Another study conducted in Argentina (14), using AGA (IgA and IgG) and EmA (IgA) as serological markers, determined a CD prevalence of 0.6%. Our study reveals a higher prevalence, probably because of the age group and the type of serological test used. On the other hand, a study in Brazil (15) in people of 18-65 years old without anemia found a prevalence of 0.33% using the anti-TBM IgA and anti-EmA IgA test. The low prevalence found may respond to the fact that anemia is an atypical presentation of CD.

Epidemiological studies exploring the population risk of presenting CD are scarce in Latin America (6). In Peru, the few clinical reports that exist warn of the presence of CD in a “low frequency” and linked to the classic type of the disease (7-9,16).

Serological screening for CD is recommended instead of the use of invasive methods such as biopsies, being an early diagnostic choice to rule out CD. According to ESPGHAN (European Society for Pediatric Gastroenterology, Hepatology and Nutrition) (17), the diagnosis of CD can be confirmed with anti-transglutaminase levels above ten times the upper normal limits (≥20 U/ml, reference value for our study), this levels are compared to Marsh-3 type villous atrophy. This emphasizes the usefulness of the IgA tTGA serological test as the most reliable serological marker for CD, not only because of its high specificity and sensitivity, but also because of its usefulness, as samples can be stored for extended periods of time,being possible to reuse them in cryopreserved samples (18), as in our case. Indeed, having a reliable serological test would allow for a reduction in costs and time in the diagnosis of CD.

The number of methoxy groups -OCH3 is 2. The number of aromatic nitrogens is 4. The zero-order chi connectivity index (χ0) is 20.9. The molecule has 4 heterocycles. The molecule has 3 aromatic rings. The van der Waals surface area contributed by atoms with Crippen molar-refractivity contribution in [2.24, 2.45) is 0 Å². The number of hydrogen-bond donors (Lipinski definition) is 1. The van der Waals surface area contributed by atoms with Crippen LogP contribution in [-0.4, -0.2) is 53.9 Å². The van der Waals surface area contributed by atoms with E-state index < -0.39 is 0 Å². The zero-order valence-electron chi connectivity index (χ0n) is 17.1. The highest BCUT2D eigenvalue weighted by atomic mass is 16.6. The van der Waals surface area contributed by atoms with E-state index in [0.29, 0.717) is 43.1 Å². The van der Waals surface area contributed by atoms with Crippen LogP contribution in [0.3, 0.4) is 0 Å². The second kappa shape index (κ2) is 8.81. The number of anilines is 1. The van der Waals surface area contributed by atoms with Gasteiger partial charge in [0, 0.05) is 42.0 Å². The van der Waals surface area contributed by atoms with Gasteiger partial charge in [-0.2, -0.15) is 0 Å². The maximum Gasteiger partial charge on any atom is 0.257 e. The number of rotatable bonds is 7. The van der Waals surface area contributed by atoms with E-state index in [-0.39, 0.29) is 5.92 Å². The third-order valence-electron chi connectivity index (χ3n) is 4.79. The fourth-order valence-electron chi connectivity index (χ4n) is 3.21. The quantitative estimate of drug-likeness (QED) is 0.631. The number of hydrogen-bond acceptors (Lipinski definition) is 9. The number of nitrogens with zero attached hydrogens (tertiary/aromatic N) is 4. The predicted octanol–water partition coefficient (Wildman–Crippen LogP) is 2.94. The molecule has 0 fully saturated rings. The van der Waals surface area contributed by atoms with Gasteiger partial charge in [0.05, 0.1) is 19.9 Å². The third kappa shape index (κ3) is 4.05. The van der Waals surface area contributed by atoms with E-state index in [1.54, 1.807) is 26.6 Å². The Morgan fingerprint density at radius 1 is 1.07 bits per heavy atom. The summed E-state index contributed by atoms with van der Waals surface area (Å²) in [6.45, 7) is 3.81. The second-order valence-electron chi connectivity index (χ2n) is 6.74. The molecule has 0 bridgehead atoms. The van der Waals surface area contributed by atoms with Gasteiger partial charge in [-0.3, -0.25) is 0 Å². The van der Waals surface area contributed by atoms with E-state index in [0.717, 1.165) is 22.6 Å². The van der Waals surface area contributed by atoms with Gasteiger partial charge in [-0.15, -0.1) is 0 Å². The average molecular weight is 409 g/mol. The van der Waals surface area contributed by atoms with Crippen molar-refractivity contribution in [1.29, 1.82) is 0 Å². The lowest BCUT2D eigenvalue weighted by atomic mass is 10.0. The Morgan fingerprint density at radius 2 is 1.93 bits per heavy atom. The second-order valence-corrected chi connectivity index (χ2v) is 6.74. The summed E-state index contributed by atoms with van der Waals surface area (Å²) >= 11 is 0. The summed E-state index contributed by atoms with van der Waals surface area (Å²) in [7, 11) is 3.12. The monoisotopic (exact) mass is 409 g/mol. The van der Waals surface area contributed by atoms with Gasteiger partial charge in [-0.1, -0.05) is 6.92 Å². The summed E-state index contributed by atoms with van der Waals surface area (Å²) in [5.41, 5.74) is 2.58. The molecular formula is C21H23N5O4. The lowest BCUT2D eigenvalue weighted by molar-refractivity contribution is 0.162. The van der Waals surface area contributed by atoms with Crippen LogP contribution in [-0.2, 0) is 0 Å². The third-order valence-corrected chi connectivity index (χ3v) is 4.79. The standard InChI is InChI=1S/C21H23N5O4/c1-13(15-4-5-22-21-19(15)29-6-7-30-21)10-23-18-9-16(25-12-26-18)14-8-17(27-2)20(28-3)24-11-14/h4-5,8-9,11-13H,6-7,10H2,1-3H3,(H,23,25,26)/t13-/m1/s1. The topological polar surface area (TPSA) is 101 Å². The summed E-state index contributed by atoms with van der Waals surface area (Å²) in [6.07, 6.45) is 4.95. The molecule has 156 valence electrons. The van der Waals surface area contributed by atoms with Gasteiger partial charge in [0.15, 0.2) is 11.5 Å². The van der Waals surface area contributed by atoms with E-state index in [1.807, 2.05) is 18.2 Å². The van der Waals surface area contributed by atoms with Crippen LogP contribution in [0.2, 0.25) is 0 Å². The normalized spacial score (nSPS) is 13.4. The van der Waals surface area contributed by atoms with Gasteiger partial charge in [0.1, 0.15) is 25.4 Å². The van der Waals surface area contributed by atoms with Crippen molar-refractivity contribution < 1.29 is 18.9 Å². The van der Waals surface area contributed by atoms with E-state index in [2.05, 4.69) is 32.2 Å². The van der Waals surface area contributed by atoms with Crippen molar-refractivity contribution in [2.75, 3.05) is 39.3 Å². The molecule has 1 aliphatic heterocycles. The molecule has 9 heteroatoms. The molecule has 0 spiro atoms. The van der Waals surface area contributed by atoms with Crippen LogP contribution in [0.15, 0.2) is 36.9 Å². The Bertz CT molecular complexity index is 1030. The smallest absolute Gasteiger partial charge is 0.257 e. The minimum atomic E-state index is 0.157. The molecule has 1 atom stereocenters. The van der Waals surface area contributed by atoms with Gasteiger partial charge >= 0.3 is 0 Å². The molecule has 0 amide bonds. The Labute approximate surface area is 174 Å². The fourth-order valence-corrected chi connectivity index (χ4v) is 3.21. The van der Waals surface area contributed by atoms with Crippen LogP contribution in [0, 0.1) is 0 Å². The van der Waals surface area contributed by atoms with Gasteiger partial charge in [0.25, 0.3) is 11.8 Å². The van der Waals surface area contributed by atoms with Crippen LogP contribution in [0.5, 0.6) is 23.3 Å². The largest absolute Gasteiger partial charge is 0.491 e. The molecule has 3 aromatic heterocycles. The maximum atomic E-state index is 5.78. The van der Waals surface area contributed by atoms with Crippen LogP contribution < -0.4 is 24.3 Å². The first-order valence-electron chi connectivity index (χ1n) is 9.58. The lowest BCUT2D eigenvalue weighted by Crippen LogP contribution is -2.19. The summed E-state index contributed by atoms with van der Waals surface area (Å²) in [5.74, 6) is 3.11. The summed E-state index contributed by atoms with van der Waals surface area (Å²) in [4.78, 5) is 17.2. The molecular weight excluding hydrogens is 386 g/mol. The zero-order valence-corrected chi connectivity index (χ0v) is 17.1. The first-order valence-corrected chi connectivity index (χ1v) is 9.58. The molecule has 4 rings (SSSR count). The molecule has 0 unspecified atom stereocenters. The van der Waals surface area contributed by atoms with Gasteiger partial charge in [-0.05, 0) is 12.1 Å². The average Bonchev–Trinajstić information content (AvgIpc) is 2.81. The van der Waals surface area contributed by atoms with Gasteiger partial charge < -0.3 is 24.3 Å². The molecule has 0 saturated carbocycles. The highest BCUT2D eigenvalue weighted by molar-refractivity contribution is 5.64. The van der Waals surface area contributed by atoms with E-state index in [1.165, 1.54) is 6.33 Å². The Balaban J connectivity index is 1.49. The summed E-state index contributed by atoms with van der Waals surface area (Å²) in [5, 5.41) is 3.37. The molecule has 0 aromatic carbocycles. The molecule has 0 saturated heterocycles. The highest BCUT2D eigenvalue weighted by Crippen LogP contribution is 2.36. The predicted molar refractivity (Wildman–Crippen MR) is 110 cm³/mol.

The absence of information on gastrointestinal symptoms and history of CD could constitute a limitation of the present study, however, the clinical correlation of serology is quite well known.